If you are willing to sign up for all this and pony up the $1700, you will soon own a top of the line luxury sedan that cost upwards of $70K when new.

Finally, this model was targeted at the Sedan Limo market competing against Town Cars and the like. Thus, the back seat has an impressive set of creature features as well as the most leg room I've ever seen. Keep this in mind if you have a teenage son and don't want to be a grandpa before your time!
 

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Discussion Starter #3
Thank you

Wow Slim740il, you provided me with everything i can ask for. what if I told you that I am a 20 year old, looking to buy this car as some sort of investment, what I had in mind was is the car was worth more than $1700, i can clean it up and give it a nice wash and resell it for maybe $2500. the car is amazing, but for a 20 year old, a V8 engine is too much for me.

Thanks for the information
 

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Flipping old Bimmers for a few hundo is tough. I'd say your success will have more to do with your salesmanship than the car...and you better have a bulletproof sales contract.

A buyer who knows these cars will ask about the maintenance history and adjust his offer accordingly.

A buyer who hasn't done his homework and thinks he's getting a luxury car for lunch money will be unhappy with you when some of the maintenance items I mentioned start popping up.

It may seem that you can net a quick $700 for a car wash and a decent detailing, but the real world is a bit more complicated. Search the Toronto area for other 740's for sale to see what market price is in your area.

Good luck!
 

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With that high of miles, I wouldnt pay more than a $1000. Even if it drives and is cosmetically "alright".

Like Slim said, there are quite a few common repairs that may need to be done. Some in your driveway, others you may not have the tools or skill to fix.

Speaking of tools, plan on having a full metric mechanics set, fan clutch tool, torx bits, multimeter, etc. On almost every repair I have done I had to buy an odd sized socket or wrench.

best of luck mate!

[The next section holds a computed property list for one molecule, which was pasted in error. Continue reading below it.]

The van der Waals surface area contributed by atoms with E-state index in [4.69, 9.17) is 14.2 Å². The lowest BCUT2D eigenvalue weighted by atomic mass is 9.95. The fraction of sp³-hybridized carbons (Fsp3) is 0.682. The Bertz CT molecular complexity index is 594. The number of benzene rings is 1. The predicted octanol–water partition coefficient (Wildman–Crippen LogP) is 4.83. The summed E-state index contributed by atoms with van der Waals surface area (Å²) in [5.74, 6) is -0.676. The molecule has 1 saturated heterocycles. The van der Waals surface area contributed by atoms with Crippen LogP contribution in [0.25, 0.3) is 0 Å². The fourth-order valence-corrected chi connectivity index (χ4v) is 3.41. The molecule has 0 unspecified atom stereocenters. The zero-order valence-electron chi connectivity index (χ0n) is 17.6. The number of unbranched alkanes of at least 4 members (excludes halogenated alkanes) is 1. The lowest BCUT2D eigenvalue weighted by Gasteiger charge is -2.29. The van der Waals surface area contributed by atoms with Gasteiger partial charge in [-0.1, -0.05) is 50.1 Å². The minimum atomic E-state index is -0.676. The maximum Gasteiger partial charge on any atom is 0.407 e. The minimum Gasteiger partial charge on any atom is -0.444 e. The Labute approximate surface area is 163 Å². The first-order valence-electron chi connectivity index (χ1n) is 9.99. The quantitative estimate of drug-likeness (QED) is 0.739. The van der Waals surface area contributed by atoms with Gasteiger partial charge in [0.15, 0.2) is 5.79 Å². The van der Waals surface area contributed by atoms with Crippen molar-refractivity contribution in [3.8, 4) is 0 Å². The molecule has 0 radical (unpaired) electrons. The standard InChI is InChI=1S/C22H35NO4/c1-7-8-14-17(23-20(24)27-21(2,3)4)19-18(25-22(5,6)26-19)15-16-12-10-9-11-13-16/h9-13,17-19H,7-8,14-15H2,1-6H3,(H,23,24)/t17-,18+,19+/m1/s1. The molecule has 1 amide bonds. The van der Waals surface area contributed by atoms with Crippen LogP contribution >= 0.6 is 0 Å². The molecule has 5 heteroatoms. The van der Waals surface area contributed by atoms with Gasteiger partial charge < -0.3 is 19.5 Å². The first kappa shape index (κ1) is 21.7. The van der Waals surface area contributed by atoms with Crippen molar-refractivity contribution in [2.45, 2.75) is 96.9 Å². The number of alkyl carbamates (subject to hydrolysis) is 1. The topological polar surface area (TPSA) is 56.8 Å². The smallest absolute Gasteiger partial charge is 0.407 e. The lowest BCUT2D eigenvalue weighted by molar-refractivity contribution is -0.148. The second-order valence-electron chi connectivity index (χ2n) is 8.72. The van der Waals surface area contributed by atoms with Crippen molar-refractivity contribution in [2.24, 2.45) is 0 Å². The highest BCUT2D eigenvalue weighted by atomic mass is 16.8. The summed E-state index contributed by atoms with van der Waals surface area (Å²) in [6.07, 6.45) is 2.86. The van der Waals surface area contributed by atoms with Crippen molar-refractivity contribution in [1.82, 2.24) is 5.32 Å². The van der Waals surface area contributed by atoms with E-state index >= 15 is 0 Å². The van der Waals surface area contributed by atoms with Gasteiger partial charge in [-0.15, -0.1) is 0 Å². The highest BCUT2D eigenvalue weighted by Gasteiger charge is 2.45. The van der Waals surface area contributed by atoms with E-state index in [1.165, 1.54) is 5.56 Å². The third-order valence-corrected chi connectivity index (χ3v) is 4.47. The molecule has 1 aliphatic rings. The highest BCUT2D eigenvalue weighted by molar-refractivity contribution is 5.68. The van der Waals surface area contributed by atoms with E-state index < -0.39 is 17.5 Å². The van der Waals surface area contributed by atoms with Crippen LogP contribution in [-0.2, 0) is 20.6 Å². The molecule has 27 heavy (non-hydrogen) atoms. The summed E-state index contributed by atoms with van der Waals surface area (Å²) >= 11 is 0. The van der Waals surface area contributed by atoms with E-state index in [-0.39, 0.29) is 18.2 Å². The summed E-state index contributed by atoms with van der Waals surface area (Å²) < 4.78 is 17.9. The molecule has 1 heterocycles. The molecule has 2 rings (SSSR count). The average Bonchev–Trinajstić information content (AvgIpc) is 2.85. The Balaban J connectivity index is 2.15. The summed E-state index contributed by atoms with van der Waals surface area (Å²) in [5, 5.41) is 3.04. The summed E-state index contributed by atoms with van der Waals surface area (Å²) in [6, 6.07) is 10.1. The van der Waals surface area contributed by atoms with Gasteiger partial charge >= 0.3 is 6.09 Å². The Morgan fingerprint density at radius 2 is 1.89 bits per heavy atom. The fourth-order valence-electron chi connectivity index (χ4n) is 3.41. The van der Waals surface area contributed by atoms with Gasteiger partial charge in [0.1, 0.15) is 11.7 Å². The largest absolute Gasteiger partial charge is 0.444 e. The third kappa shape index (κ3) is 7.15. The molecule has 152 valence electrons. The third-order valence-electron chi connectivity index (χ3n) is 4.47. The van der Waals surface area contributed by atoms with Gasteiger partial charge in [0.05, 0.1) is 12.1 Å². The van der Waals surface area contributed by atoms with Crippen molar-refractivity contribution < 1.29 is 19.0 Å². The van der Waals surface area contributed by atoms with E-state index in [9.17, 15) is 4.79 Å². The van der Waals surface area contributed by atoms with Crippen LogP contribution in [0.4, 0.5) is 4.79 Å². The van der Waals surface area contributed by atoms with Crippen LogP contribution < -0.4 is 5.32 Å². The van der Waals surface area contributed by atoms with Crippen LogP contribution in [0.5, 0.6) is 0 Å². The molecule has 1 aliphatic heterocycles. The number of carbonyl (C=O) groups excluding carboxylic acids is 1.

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The E38 market (if there really is one) in the GTA is pretty slim. Someone on a local enthusiast forum had a listing for a similar year/mileage for 4k, I believe it came certified and e-tested though.

It really depends on what you need to do to the car to make it work. I paid 3x what you've been offered just over a year ago and it was rough, I needed to put some money into it just to make the basic amenities work. The best way you're going to sell it will be getting it certified, if you can do that for less than $2k you should be able to make a bit of cash off it if you list around $4-5k.
 

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The E38 market (if there really is one) in the GTA is pretty slim. Someone on a local enthusiast forum had a listing for a similar year/mileage for 4k, I believe it came certified and e-tested though.

It really depends on what you need to do to the car to make it work. I paid 3x what you've been offered just over a year ago and it was rough, I needed to put some money into it just to make the basic amenities work. The best way you're going to sell it will be getting it certified, if you can do that for less than $2k you should be able to make a bit of cash off it if you list around $4-5k.
Sounds like a business prop! I find cheap cars that are good, you flip them, we both win! Lol.:thumbup:
 

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Sounds like a business prop! I find cheap cars that are good, you flip them, we both win! Lol.:thumbup:
It's something that I'd love to be able to do actually, but the wife won't allow it :( She doesn't want the font yard to turn into a 'garbage dump' with busted up cars. If I had more space I'd start buying up E38s and restore them, there's someone in the area that's already about 4 cars ahead of me when it comes to their working/daily E38s they've restored.
 

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With that high of miles, I wouldnt pay more than a $1000. Even if it drives and is cosmetically "alright"...
That's Canadian milage, also known as kilometers so it's more like 130k miles. And Canadian E38's are always more expensive, just not a lot of them up there.